Fifteen years ago when I was appointed Auxiliary Bishop in Gizo Diocese, under Bishop Bernard O’Grady here present, I chose a motto from the scriptures to guide my new ministry. I chose from Psalm 100, “Serve the Lord with Gladness .” I hoped that with serving the Lord with joy and gladness, it would help me to serve All Others with gladness too. May we in the Church echo Pope Francis’ plea that live in the world joyfully as the merciful face of Christ to all people of the world. And finally we are called to look forward to the future with hope! Christians are called to be hopeful people, not fearful or confused people.
The same loving God who has guided the Church since the early days of Pentecost to the colonial days of Mendana and Bishop Epalle, will continue to guide and bless us. In the spirit of hope I will try to be an archbishop in the model of Pope Francis, our servant leader. Our beloved Marist bishops who have preceded me have shown loving and long and deeply faithful commitment to the Church. Archbishop Adrian Smith- our very beloved archbishop for the past 31 years, has led the way in being a prayerful and prominent preacher. He has led the way in the ecumenical movement as bridge building and Christ-like peacemaker. He has led the way to open our Holy Name of Mary Seminary, to welcome six new religious orders to the archdiocese: Dominican friars & sisters, Salesian fathers and sisters, Missionary of the Assumption, Vincentian fathers and Pieta sisters.
We have opened Bishop Epalle School, three Salesian schools, San Isidor for the Handicapped in Arilegio and Good Samaritan Hospital in Teterere. The growth and the development of the Church depends on us responding hopefully to the power and to the presence of the Holy Spirit. I will prioritize the collaboration of our beloved diocesan and religious priests in the mission of pastoral care and evangelization. I will continue to empower our beloved lay faithful to assist me in assisting the Church.
We will continue to be the merciful face of Christ in the fields of formal and non-formal education, healthcare, ministry to youth, Sunday school and men and women groups. We hope to encourage modern methods of communication and we will begin the ministry of child protection. I pray that we have a pastoral plan that reflects the continuing love and service of all by the Lord.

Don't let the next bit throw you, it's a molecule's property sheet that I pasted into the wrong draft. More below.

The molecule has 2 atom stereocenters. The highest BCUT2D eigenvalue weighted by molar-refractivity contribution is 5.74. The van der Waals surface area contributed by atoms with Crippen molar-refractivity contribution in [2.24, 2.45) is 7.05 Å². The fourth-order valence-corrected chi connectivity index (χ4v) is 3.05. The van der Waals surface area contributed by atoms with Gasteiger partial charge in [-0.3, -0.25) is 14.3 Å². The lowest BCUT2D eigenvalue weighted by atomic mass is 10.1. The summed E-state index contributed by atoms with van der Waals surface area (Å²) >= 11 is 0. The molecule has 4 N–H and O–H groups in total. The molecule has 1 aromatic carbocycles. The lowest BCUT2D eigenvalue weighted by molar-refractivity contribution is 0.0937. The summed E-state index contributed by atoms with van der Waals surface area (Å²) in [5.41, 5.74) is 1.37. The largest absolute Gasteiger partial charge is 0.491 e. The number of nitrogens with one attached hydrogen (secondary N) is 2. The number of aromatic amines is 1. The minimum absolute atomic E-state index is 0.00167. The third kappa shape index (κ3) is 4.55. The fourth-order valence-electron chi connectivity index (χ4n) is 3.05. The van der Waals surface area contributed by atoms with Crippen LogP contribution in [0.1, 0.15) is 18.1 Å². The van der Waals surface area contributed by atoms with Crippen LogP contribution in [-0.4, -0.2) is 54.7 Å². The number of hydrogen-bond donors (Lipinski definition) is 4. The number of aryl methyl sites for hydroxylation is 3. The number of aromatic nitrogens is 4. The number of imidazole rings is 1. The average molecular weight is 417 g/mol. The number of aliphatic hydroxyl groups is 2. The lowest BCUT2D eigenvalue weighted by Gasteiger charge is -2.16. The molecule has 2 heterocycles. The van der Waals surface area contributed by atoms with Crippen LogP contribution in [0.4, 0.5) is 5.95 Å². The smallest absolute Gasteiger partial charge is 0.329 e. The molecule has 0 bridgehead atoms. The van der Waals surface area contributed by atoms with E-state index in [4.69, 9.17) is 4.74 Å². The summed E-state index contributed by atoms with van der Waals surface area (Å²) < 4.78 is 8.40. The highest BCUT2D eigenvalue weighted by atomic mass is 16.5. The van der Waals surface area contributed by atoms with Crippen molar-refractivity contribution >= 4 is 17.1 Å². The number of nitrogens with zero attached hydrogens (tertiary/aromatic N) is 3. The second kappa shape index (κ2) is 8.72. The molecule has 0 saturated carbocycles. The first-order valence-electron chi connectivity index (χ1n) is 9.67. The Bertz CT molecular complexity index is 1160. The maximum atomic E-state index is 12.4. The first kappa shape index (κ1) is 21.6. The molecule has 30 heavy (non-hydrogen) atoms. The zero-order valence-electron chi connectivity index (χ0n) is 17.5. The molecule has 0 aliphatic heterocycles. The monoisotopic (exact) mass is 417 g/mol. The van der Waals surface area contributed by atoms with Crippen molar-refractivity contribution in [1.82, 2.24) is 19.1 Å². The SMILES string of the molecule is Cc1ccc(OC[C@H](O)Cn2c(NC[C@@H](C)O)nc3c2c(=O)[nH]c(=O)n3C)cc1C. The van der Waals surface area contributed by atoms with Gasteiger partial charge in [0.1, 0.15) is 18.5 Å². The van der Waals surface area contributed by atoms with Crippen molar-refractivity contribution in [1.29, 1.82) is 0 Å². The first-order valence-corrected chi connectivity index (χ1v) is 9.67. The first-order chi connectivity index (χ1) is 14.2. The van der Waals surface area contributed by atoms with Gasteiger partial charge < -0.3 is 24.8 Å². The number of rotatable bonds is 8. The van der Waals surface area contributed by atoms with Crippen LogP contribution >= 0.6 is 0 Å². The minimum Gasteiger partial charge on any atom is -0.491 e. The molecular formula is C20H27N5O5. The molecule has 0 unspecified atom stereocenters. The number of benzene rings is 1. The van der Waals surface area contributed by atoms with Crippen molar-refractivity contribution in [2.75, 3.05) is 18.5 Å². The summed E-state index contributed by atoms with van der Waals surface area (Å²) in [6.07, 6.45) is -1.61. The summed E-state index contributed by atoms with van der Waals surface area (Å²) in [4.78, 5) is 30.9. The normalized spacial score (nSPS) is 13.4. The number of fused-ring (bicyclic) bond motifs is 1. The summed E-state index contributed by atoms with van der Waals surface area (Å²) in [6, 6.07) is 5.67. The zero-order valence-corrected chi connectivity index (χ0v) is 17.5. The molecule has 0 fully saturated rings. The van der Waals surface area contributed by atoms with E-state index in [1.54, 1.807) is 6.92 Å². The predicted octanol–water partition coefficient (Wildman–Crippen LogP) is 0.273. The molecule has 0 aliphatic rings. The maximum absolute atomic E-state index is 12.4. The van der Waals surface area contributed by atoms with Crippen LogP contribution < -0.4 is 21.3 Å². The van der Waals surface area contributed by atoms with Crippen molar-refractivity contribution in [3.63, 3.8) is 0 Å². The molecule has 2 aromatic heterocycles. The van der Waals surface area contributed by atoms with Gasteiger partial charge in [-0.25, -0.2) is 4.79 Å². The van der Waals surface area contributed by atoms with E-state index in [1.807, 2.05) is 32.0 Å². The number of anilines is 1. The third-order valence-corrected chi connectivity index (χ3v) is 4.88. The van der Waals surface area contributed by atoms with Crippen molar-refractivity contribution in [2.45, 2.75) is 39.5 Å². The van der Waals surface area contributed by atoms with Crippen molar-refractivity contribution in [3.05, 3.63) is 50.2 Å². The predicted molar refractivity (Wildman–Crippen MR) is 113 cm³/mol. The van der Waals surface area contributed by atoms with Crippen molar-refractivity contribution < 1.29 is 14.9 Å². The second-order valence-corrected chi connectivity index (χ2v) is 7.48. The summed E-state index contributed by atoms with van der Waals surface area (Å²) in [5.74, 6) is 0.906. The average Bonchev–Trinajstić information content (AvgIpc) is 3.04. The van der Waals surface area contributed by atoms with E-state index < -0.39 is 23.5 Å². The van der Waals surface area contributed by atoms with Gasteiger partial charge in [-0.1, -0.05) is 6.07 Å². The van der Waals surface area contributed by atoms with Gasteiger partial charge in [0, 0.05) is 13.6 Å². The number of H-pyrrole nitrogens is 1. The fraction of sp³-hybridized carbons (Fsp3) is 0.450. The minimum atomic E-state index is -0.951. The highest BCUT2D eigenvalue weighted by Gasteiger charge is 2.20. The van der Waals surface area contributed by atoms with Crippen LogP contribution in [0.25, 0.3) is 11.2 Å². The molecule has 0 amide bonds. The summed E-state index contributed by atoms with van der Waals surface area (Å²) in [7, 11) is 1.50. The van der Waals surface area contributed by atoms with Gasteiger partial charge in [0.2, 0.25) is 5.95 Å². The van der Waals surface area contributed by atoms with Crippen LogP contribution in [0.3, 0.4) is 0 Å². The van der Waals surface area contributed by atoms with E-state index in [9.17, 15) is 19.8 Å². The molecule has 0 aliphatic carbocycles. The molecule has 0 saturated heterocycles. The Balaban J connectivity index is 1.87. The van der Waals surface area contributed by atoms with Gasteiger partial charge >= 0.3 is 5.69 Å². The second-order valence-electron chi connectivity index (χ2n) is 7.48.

I am richly blessed. I am a spiritual millionaire because my family is here with me today. My beloved Dad- age 87 and beloved step-mother Ann have 9 travelled 9,000 miles from New York to be with us today. My brother Marianist priest Fr. Thomas, my two sisters Nancy & Donna, Marianist Provincial Bro. Tim, and family friends Fr. Benedict, Sue Ellen and Jim McTiernan are here with us today too. My beloved natural family has joined my religious family- priests, bishops, bothers and sisters and my Solomon family which includes the Anglican Church of Melanesia, United Church, South Seas Evangelical Church, Seventh Day Adventists, Bahai Faith and all faith-based communities in Solomon Islands to be part of God’s family.
The Catholic Church will continue to promote all stages of human life- from conception to natural death- we will be a beloved family of grace and peace. What will bring us together, what will bind us as one, it is the Holy Cross of Our Lord & Savior Jesus Christ. May God through the intercession of Mary, the Mother of Jesus, the Mother of the Church and our beloved Blessed Mother, bless our Solomon Islands today & always, forever and ever. Amen.